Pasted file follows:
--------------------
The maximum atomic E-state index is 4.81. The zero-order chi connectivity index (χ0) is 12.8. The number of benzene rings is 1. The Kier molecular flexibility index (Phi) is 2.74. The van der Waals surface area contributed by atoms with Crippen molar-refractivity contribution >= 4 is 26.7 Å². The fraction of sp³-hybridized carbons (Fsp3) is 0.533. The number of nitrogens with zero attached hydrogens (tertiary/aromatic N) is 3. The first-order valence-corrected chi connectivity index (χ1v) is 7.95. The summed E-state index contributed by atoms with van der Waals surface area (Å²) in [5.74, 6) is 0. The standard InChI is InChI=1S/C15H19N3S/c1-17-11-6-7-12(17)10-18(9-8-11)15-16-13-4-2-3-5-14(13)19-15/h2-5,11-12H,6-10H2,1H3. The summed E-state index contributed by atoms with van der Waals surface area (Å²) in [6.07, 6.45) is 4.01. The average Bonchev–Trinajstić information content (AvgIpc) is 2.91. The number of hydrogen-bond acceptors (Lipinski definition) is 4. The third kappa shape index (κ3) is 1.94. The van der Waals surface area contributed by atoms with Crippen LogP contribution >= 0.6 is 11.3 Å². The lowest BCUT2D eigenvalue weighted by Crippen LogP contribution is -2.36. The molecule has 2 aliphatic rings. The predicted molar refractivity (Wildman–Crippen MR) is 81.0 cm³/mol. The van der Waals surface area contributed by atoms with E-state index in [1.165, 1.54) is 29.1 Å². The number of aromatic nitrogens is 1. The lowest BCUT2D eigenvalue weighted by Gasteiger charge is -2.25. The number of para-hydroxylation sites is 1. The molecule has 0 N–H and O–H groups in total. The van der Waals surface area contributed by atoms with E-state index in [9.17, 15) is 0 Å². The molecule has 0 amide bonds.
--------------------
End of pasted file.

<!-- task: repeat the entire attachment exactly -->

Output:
The maximum atomic E-state index is 4.81. The zero-order chi connectivity index (χ0) is 12.8. The number of benzene rings is 1. The Kier molecular flexibility index (Phi) is 2.74. The van der Waals surface area contributed by atoms with Crippen molar-refractivity contribution >= 4 is 26.7 Å². The fraction of sp³-hybridized carbons (Fsp3) is 0.533. The number of nitrogens with zero attached hydrogens (tertiary/aromatic N) is 3. The first-order valence-corrected chi connectivity index (χ1v) is 7.95. The summed E-state index contributed by atoms with van der Waals surface area (Å²) in [5.74, 6) is 0. The standard InChI is InChI=1S/C15H19N3S/c1-17-11-6-7-12(17)10-18(9-8-11)15-16-13-4-2-3-5-14(13)19-15/h2-5,11-12H,6-10H2,1H3. The summed E-state index contributed by atoms with van der Waals surface area (Å²) in [6.07, 6.45) is 4.01. The average Bonchev–Trinajstić information content (AvgIpc) is 2.91. The number of hydrogen-bond acceptors (Lipinski definition) is 4. The third kappa shape index (κ3) is 1.94. The van der Waals surface area contributed by atoms with Crippen LogP contribution >= 0.6 is 11.3 Å². The lowest BCUT2D eigenvalue weighted by Crippen LogP contribution is -2.36. The molecule has 2 aliphatic rings. The predicted molar refractivity (Wildman–Crippen MR) is 81.0 cm³/mol. The van der Waals surface area contributed by atoms with E-state index in [1.165, 1.54) is 29.1 Å². The number of aromatic nitrogens is 1. The lowest BCUT2D eigenvalue weighted by Gasteiger charge is -2.25. The number of para-hydroxylation sites is 1. The molecule has 0 N–H and O–H groups in total. The van der Waals surface area contributed by atoms with E-state index in [9.17, 15) is 0 Å². The molecule has 0 amide bonds.